In Indonesia, the Indonesia National Slum Upgrading Program, which includes substantial additional finance through co-financing from the Asian Infrastructure Investment Bank (AIIB), is improving access to urban infrastructure and services in targeted slums. In Argentina, the Metropolitan Buenos Aires Urban Transformation Project is supporting the improvement of living conditions for around 48,000 residents in disadvantaged neighborhoods in the Buenos Aires Metropolitan Area.

    In Jordan and Lebanon, two related projects are supporting local authorities and communities hosting Syrian refugees, and include strong consultation and feedback mechanisms. The Jordan project to address the urgently needed rehabilitation of municipal infrastructure has benefitted about two million people, including 250,000 Syrian refugees. In Lebanon, interventions to release tensions reached 250,000 people within a year – three times the initial target – particularly those in the host communities close to refugee camps, and also improved service delivery to more than one million Lebanese people.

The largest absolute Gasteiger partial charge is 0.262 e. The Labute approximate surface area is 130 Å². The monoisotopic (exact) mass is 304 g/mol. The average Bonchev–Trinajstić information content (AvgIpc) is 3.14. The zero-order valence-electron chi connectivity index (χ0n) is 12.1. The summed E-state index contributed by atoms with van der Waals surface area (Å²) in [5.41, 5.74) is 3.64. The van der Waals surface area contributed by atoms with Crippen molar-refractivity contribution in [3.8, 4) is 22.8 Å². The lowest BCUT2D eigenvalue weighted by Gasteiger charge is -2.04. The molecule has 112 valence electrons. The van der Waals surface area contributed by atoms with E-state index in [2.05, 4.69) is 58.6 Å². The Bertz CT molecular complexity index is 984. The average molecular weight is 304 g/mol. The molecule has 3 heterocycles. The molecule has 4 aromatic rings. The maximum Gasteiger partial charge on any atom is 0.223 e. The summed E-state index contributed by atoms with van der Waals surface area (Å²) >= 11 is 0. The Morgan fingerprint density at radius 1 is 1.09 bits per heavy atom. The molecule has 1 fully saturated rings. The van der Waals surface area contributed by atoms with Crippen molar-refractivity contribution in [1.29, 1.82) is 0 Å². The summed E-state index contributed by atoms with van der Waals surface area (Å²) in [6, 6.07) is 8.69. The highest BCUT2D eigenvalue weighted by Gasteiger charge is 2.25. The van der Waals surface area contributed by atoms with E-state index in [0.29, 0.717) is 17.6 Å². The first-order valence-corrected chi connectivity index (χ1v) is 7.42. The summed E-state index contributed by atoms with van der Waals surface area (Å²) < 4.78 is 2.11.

In Kenya, the World Bank is supporting devolution through lending and technical assistance programs, most notably the recently approved Kenya Devolution Support Program (KDSP) and the Kenya Accountable Devolution Program (KADP). Through both projects, the Bank is playing a key role in supporting the implementation of the National Capacity Building Framework (NCBF) to bring about enhancements in local accountability and basic service delivery. In the North and North Eastern regions of Kenya, the Bank has launched the North & Northeastern Development Initiative (NEDI), a multi-sectoral program consisting of projects in transport, water, energy, agriculture, livelihoods, and social protection to connect the region to national and global markets.

    In Casablanca, Morocco, a EUR 172 million World Bank loan aims to improve the city’s investment capacity by improving the municipality’s revenue management systems, and attracting private investment in municipal infrastructure and services through public-private partnerships.